Army, Navy and National Guard first to venture onto Pinterest
Several U.S. military agencies have taken the first leaps to establish a presence on the rapidly-growing Pinterest social media website—but it can be difficult to tell apart the agencies’ official “pinboards” and “pins” on the site from those created by fans.
Pinterest.com is a social media network where users create virtual bulletin boards and “pin” the boards with interesting graphics and images, which generally contain Web links to other websites. Users can "like" and follow each other, similar to Facebook, and can link to each other’s pinboards.
The U.S. Army, Navy and National Guard, along with several private military organizations, all have created accounts on Pinterest, according to an Army introduction to Pinterest published on SlideShare on Feb. 8.
Pinterest of interest, but feds not yet sold on it
“Currently, only a handful of military organizations are using Pinterest,” the U.S. Army and Social Media Division said in the SlideShare presentation. “Like many other platforms, as Pinterest grows in popularity, Army organizations will likely experiment with the platform to determine how they can use it as part of a unique social media program.”
The Army's presentation also noted that Pinterest is used primarily by women, ages 25 to 34.
The Pinterest social media service has gained popularity on the Web, tripling in size from September to December, to about 7 million users. Its expansion occurred even though it currently is available to users by invitation only.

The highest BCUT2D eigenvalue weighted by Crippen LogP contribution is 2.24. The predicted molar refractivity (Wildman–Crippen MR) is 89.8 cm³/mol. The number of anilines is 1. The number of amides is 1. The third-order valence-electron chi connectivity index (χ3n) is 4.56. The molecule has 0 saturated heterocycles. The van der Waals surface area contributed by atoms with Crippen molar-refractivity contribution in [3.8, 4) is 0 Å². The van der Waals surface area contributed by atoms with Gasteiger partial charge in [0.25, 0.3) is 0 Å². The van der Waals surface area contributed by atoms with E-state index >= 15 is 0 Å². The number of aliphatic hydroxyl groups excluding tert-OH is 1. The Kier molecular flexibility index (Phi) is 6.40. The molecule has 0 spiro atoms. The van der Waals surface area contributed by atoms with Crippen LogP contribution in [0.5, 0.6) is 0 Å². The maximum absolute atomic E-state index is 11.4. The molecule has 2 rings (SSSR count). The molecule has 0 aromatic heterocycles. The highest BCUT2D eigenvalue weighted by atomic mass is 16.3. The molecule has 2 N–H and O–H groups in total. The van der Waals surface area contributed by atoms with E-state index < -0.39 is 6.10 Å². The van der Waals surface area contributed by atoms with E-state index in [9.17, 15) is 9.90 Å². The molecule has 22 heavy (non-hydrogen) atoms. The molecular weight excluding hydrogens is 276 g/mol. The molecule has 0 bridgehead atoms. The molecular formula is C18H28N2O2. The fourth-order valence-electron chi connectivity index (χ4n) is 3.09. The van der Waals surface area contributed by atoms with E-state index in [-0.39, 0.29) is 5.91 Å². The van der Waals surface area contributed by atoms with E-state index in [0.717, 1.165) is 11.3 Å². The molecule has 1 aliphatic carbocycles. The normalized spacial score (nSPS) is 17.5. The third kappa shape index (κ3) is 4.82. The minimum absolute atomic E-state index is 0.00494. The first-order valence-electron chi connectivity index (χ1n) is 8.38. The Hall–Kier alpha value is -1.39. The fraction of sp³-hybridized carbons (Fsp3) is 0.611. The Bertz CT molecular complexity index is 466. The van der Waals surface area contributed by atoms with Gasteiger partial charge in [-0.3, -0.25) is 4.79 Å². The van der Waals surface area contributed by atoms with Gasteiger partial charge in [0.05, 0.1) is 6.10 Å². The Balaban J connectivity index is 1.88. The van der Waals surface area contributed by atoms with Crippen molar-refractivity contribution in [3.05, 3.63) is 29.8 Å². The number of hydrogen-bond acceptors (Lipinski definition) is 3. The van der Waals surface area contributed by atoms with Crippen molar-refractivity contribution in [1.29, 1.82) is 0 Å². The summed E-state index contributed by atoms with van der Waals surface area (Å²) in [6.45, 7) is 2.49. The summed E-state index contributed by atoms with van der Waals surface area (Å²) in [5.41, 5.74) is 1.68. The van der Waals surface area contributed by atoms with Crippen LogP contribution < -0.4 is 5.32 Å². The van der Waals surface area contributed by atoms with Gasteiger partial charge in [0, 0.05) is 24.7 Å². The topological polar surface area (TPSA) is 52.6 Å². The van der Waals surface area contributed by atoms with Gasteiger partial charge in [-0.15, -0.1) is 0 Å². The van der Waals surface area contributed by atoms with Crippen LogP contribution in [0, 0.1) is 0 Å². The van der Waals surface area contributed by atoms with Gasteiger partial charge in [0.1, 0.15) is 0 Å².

The Pinterest website presents a few difficulties in navigation, however. Although a reporter was able to locate the official Pinterest board for the National Guard, the official pinboards for the Army and Navy proved elusive.
A reporter searching on the Pinterest website for “US Army” was directed to two pinboards; a search for “United States Army” revealed two additional pinboards, and so did a search for “Army.” None appeared to be the official pinboards.
A search of Google.com for “Army” and “Pinterest” linked to dozens of “pins” referencing the military agency, but apparently not to the official pinboard. Similar problems occurred in searching for the Navy. Executives at Pinterest were not immediately available to explain how to locate the official websites.
Luke Fretwell, a reporter at FedScoop, included links to the official Pinterest websites for the Army, Navy and National Guard in an article on Feb. 9.
Meanwhile, civilian agencies have been slower to move onto Pinterest. The General Services Administration recently said it would not negotiate terms of service with the social network until there was a greater “groundswell” of interest from the civilian agencies.
Alice Lipowicz is a staff writer covering government 2.0, homeland security and other IT policies for Federal Computer Week.